Why exactly was Citizen Kane such a revolutionary film? What are the hallmarks of Italian Neorealism? How do directors sew together a smooth scene from five or six different shots? Fabe answers these questions and more in this primer on the narrative structure of filmmaking, which analyzes 14 benchmark movies from D.W. Griffith’s The Birth of a Nation to Mike Figgis’s Timecode. (Since each film was selected to represent a significant cinematic movement—expressionism, postmodernism, French New Wave, etc.—the book also doubles as a concise history of film’s most innovative storytellers.) Fabe teaches film theory at the University of California, Berkeley, and her chapters maintain the conversational feel of lecture notes: each one gives some background on and a plot synopsis of the film discussed then provides a close analysis of a particular sequence. Antonio Ricci’s decision to steal in De Sica’s The Bicycle Thief, for example, is broken down to show how moral conflict can be encapsulated in a split second. Fabe’s analysis proves most engaging when it shows how each cinematic element works to add subtext and depth to story and character. Her explication of Hitchcock’s camera work in Notorious, for example, shows how his use of space in a frame could evoke either freedom or claustrophobia.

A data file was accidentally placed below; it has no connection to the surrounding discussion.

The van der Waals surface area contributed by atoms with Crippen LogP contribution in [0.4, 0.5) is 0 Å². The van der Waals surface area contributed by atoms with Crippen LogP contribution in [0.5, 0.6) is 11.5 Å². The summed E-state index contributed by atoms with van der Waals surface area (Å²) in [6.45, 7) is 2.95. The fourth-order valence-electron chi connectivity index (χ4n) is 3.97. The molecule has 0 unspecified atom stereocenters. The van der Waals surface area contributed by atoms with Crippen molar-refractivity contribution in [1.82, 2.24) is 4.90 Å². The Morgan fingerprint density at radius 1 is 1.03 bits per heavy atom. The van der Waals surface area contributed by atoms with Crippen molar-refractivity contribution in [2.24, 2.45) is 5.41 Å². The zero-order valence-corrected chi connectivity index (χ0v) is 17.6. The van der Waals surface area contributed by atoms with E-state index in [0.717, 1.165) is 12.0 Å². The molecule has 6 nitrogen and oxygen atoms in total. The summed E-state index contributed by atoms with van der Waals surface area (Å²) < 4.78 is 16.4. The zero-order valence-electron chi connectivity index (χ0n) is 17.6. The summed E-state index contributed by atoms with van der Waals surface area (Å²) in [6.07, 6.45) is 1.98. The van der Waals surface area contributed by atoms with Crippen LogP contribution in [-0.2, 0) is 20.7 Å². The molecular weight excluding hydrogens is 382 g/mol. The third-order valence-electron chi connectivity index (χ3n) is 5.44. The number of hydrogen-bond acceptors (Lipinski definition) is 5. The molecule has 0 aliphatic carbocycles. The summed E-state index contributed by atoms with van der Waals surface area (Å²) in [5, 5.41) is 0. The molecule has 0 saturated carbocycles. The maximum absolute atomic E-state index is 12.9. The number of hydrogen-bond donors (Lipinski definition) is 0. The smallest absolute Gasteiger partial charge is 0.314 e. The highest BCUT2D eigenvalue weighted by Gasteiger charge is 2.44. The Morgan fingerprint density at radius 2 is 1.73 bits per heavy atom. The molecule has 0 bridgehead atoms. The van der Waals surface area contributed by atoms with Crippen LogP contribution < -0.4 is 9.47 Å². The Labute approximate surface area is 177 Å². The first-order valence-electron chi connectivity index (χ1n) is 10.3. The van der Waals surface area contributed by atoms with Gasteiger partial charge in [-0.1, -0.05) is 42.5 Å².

How do films work? How do they tell a story? How do they move us and make us think? Through detailed examinations of passages from classic films, Marilyn Fabe supplies the analytic tools and background in film history and theory to enable us to see more in every film we watch.